momentum for revising the guidance on fatigue has grown at the International Maritime Organization (IMO). The findings from MARTHA are anticipated to have an influence on the eventual guidelines to be published by IMO .” FOR FURTHER INFORMATION CONTACT THE MEDIA OFFICE ON 023 8201 3040 OR email [email protected]

    Prof. Mike Barnett

    mailto:[email protected]

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    On 4th October 2016 the French newspaper “La Voix du Nord”, which is read in the northwest part of France around Dunkirk, Calais and Boulogne, published an interview with the Admiral, being the perfect for the northwest coast of France, from Normandy to the Belgian border. This includes the MRCC’ s of Cherbourg and Griz Nez’.

    In the interview, the Admiral was asked whether big accidents were happening frequently in the area. He answered that fortunately few were taking place, but that once a month a disaster as with the “Amoco Cadiz” or “Erika” was avoided, only off the Griz Nez CROSS. He admitted that the system was not always effective and that we surely can expect a major accident. He urged all players in the maritime industry to continue to take their responsibilities. On the question which players he was thinking of he is quoted by saying: ”Everybody, but we could give as examples ships using the TSS in the wrong way or captains who are on the bridge, blind drunk with nobody on watch”.

    How can we, as AFCAN, not react to the article in the ”Voix du Nord” of 4th October, especially when the person you interviewed is a seaman admiral in the postion of prefect maritime? Yes, a lot of captains, on board ships sailing in the Channel, may appear drunk but they are only exhausted. The fault lies with the maritime authorities who endorse a safe manning certificate with only two deck officers, one of them acting as captain. These officers keeping the watch, work on a six on six off system, plus all the port calls which are normally very frequent on this type of ships. This is outrageous but we never heard of maritime authorities making a stand against this situation. What the interviewer also seems to ignore is that more and more ships are “dry” ships which means that there is no alcohol on board.

    ”Dear Admiral, don’t forget that many readers believe in what is written without

    considering if the information could be inaccurate. A widely circulated paper such as the

    “la Voix du Nord” is read by many people. In the article you have tarnished the

    profession of a ship master on a large scale. You have, by your comments, deliberatly

    insulted the merchant navy seafarers of all countries and mainly those of Europe.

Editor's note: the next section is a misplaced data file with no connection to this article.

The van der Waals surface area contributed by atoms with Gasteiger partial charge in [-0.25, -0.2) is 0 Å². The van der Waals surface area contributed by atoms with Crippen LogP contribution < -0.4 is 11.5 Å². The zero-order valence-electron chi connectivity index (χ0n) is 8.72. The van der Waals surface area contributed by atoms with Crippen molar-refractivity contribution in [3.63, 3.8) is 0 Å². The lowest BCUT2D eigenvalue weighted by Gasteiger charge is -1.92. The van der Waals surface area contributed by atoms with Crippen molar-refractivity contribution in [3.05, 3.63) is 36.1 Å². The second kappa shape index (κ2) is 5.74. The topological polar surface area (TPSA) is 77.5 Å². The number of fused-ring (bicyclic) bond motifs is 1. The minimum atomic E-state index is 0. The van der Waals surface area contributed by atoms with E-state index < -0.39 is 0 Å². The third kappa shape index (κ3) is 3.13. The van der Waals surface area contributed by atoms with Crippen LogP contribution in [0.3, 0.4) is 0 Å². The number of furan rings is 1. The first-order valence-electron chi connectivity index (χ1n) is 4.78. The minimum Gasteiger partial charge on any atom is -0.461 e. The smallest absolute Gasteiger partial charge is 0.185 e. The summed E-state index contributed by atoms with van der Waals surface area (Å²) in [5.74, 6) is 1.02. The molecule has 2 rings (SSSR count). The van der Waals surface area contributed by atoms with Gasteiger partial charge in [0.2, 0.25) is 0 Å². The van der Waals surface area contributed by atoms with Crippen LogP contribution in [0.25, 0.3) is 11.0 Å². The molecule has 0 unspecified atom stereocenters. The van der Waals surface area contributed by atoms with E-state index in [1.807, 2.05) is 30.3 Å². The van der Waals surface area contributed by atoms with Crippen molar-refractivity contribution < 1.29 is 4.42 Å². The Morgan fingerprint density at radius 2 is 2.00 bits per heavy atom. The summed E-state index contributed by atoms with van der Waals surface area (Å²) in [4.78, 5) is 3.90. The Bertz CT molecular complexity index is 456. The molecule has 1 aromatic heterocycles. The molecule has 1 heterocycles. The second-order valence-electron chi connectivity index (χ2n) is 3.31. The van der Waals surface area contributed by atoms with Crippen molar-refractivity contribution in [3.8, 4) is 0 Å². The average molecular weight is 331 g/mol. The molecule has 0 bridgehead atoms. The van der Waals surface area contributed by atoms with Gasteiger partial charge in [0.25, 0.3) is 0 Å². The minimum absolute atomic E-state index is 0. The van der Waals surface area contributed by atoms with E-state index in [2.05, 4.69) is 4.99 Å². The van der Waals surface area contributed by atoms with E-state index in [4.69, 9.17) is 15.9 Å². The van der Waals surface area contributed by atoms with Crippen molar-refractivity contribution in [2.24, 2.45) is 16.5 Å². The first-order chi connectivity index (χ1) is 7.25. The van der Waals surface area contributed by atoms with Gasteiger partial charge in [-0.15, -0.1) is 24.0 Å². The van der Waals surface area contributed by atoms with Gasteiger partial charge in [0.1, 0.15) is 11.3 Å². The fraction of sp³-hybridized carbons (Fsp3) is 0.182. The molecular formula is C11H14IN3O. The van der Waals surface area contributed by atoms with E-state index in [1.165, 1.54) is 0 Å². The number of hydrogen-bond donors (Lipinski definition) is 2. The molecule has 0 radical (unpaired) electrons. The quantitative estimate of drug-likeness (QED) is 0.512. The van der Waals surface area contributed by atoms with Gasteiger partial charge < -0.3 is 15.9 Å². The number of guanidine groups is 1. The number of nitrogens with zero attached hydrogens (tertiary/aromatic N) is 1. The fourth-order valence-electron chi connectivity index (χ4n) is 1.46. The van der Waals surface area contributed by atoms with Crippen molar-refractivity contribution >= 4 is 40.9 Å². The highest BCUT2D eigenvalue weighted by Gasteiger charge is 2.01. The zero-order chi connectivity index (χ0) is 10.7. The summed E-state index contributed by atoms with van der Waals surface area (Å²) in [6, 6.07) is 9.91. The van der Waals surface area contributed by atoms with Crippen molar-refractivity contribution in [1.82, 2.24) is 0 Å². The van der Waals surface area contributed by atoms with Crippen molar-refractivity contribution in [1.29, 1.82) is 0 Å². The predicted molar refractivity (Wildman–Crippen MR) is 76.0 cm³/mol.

This hurts the more because these comments were made by a maritime authority.

    It would seem normal for the merchant navy communitythat you make your excuses

    publicly for your comments. Should the opposite occur, do not be surprised if the

    French, European and worldwide merchant navies are of the opinion that you are not

    the right man for the job”.

    So now, dear colleagues, you know how you are considered by the French Naval Administration. Not necessary to invoke fatigue or small crew, for the Administration you are only drunks. This is not a joke. What a pity!!!

    Last summer AFCAN made a press release after the article in a Britton newspaper in

    which journalists spread information originating from social networks: The dis-

    appearance of a sailing boat off Portugal’s coast could have been linked to the broadcast

    of a football match that OOWs would have been watching instead of keeping the watch.

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    The themes for European Shipping Week 2017 have been formally announced with the competitiveness of European shipping globally and the strategies being developed by the European Union and its respective bodies to foster that competitiveness sitting at the heart of the week’s events and debate. Digitisation and modernisation of the policy framework are indispensable for the maritime sector to become even more quality oriented, sustainable and competitive in the years ahead. These are also the policy priorities outlined by the European Commission in view of recent developments in the sector and of progress in the implementation of the 2009 EU Maritime Transport Strategy. Next year’s European Shipping Week, to be held in Brussels from Monday February 27th to Friday March 3, will offer the ideal platform for both industry and regulators to come together to debate and agree a pathway of these and other issues moving forward. ESW17 will fall under the Maltese Presidency of the European Union and Valetta has already announced that it will focus its maritime agenda on migration and the Mediterranean. Decarbonisation of shipping will also come under discussion during the week, either in the context of the flagship conference to be held on Wednesday March 1st or through a dedicated event. Welcoming the announcement of the week’s theme, Patrick Verhoeven, Secretary General of the European Community Shipowners’ Associations (ECSA), said representatives from the European Commission, European Council of Ministers and the European Parliament together with senior representatives from the European and global ship owning, chartering, ship management, legal, banking and maritime services sectors would be present in force. “It is not often industry gets the chance to discuss such key issues with such high level law-makers. To accommodate both the short and longer term agenda for EU shipping policy, it is proposed that the main conference works around a format that alternates plenary sessions on major political questions with break-out sessions that go more in-depth into the concrete topics of the EU shipping policy framework that is taking shape as a result of the mid-term review of the EU Maritime Transport Strategy. The breakout sessions will especially emphasise the strategic angle and the overall policy objectives,” he stressed. The European Commission, through DG MOVE, has endorsed the European Shipping Week 2017 and formal patronage is already being sought from it as well as the European Parliament and the Council of Ministers.